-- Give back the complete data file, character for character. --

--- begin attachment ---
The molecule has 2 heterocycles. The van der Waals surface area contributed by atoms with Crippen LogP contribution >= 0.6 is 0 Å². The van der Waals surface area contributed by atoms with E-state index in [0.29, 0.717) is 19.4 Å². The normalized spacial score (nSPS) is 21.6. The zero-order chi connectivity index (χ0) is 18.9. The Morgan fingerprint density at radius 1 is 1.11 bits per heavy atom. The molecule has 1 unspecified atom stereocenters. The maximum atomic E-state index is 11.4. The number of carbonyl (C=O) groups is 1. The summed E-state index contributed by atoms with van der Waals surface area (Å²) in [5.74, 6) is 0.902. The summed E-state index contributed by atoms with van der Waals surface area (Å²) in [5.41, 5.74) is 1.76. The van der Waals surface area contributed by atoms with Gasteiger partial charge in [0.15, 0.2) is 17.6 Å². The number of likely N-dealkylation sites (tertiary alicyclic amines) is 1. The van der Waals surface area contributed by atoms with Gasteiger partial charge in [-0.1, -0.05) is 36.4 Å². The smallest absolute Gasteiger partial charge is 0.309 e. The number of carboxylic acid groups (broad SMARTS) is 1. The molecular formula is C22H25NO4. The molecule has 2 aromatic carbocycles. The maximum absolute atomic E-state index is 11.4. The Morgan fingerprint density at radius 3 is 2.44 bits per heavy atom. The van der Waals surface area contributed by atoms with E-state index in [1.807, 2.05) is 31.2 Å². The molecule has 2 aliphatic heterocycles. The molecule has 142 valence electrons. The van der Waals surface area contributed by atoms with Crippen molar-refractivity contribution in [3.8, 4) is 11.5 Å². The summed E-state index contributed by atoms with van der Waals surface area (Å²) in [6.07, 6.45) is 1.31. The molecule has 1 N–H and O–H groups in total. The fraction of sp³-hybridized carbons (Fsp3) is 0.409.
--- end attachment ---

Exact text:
The molecule has 2 heterocycles. The van der Waals surface area contributed by atoms with Crippen LogP contribution >= 0.6 is 0 Å². The van der Waals surface area contributed by atoms with E-state index in [0.29, 0.717) is 19.4 Å². The normalized spacial score (nSPS) is 21.6. The zero-order chi connectivity index (χ0) is 18.9. The Morgan fingerprint density at radius 1 is 1.11 bits per heavy atom. The molecule has 1 unspecified atom stereocenters. The maximum atomic E-state index is 11.4. The number of carbonyl (C=O) groups is 1. The summed E-state index contributed by atoms with van der Waals surface area (Å²) in [5.74, 6) is 0.902. The summed E-state index contributed by atoms with van der Waals surface area (Å²) in [5.41, 5.74) is 1.76. The van der Waals surface area contributed by atoms with Gasteiger partial charge in [0.15, 0.2) is 17.6 Å². The number of likely N-dealkylation sites (tertiary alicyclic amines) is 1. The van der Waals surface area contributed by atoms with Gasteiger partial charge in [-0.1, -0.05) is 36.4 Å². The smallest absolute Gasteiger partial charge is 0.309 e. The number of carboxylic acid groups (broad SMARTS) is 1. The molecular formula is C22H25NO4. The molecule has 2 aromatic carbocycles. The maximum absolute atomic E-state index is 11.4. The Morgan fingerprint density at radius 3 is 2.44 bits per heavy atom. The van der Waals surface area contributed by atoms with E-state index in [1.807, 2.05) is 31.2 Å². The molecule has 2 aliphatic heterocycles. The molecule has 142 valence electrons. The van der Waals surface area contributed by atoms with Crippen molar-refractivity contribution in [3.8, 4) is 11.5 Å². The summed E-state index contributed by atoms with van der Waals surface area (Å²) in [6.07, 6.45) is 1.31. The molecule has 1 N–H and O–H groups in total. The fraction of sp³-hybridized carbons (Fsp3) is 0.409.